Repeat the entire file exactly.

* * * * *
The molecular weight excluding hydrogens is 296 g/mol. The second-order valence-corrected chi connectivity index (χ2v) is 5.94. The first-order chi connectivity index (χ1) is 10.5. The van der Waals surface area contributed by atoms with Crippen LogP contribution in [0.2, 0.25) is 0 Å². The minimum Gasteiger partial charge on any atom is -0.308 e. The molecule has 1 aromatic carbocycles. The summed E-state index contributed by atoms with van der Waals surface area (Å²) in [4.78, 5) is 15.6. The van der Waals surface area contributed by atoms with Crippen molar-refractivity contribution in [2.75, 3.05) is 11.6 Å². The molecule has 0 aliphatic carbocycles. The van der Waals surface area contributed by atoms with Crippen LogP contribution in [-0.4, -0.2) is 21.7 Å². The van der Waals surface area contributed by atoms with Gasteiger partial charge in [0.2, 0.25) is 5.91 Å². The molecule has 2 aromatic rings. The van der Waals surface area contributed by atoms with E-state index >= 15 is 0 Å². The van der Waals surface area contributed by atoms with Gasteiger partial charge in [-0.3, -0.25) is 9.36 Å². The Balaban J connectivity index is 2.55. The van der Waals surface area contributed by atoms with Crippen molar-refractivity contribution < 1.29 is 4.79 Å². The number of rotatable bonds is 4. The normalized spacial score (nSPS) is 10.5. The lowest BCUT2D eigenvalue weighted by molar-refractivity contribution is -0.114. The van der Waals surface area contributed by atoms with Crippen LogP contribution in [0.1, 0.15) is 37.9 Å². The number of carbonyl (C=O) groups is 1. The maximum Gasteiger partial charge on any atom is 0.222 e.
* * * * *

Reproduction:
The molecular weight excluding hydrogens is 296 g/mol. The second-order valence-corrected chi connectivity index (χ2v) is 5.94. The first-order chi connectivity index (χ1) is 10.5. The van der Waals surface area contributed by atoms with Crippen LogP contribution in [0.2, 0.25) is 0 Å². The minimum Gasteiger partial charge on any atom is -0.308 e. The molecule has 1 aromatic carbocycles. The summed E-state index contributed by atoms with van der Waals surface area (Å²) in [4.78, 5) is 15.6. The van der Waals surface area contributed by atoms with Crippen molar-refractivity contribution in [2.75, 3.05) is 11.6 Å². The molecule has 0 aliphatic carbocycles. The van der Waals surface area contributed by atoms with Crippen LogP contribution in [-0.4, -0.2) is 21.7 Å². The van der Waals surface area contributed by atoms with Gasteiger partial charge in [0.2, 0.25) is 5.91 Å². The molecule has 2 aromatic rings. The van der Waals surface area contributed by atoms with E-state index >= 15 is 0 Å². The van der Waals surface area contributed by atoms with Gasteiger partial charge in [-0.3, -0.25) is 9.36 Å². The Balaban J connectivity index is 2.55. The van der Waals surface area contributed by atoms with Crippen molar-refractivity contribution < 1.29 is 4.79 Å². The number of rotatable bonds is 4. The normalized spacial score (nSPS) is 10.5. The lowest BCUT2D eigenvalue weighted by molar-refractivity contribution is -0.114. The van der Waals surface area contributed by atoms with Crippen LogP contribution in [0.1, 0.15) is 37.9 Å². The number of carbonyl (C=O) groups is 1. The maximum Gasteiger partial charge on any atom is 0.222 e.